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Will Work for Change

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While watching the inauguration on TV with some of my agency co-workers Tuesday, I was struck by the realization that this historic event, in addition to representing a sea change in America’s socio-political dynamics, also represented a remarkable example of lost workplace productivity for an economy that is already staggering under the weight of a recession of unprecedented proportion.

Even if you concede that, statistically speaking, in the neighborhood of seven percent of the million or so employment-aged souls massed between the steps of the Capital Building and the Washington Monument no longer have jobs to go to, that still leaves a significant number of inaugural attendees who were presumably workplace MIAs.

Whether you regard that phenomenon as a sign of optimism that things will get better soon, or indicative of a “things can’t get much worse, so I may as well call in sick and take in the spectacle,” attitude isn’t really important. What is important is to realize that a new administration alone isn’t going to make things right. Now that the inaugural flags have been folded, the bunting stowed, and the echoes of the newly elected president’s speech have faded, it’s up to “We the people” to get back to work, grab a metaphorical shovel, and do what we can to help dig our way out of this economic mess.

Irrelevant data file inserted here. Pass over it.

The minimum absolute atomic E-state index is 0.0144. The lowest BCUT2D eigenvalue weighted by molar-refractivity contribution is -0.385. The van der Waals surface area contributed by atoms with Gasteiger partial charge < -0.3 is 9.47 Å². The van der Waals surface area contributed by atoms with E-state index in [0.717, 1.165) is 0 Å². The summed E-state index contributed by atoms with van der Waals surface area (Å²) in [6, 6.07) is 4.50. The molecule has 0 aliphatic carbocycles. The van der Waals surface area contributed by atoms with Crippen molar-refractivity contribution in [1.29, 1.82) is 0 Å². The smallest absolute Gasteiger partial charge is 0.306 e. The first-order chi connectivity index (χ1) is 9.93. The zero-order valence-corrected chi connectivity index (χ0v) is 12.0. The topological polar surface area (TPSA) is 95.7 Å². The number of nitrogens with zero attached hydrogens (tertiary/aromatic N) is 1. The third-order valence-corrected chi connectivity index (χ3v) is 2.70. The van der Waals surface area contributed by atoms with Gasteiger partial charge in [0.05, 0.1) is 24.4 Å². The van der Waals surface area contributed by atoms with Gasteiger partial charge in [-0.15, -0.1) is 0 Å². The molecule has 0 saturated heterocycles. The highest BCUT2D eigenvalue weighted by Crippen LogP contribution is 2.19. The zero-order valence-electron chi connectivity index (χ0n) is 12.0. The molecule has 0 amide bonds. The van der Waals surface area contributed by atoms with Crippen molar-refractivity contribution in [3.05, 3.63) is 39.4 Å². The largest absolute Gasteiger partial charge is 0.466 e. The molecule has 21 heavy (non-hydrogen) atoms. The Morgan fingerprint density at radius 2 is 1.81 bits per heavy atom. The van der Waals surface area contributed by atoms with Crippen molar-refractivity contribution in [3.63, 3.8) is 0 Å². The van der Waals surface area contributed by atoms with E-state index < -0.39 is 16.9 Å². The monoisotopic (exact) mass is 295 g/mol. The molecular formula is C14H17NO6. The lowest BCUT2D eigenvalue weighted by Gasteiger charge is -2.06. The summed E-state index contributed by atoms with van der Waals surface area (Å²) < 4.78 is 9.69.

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For me, that means looking for every opportunity to enhance my value to my agency and to our clients. Taking on additional responsibilities. Delivering more than what’s expected. Working harder, smarter—and yes, even longer—if that’s what it takes to keep the revenue spigot flowing. In an economic environment in which it’s becoming a privilege and a blessing to still hold a job, how could anyone feel good about doing anything less?

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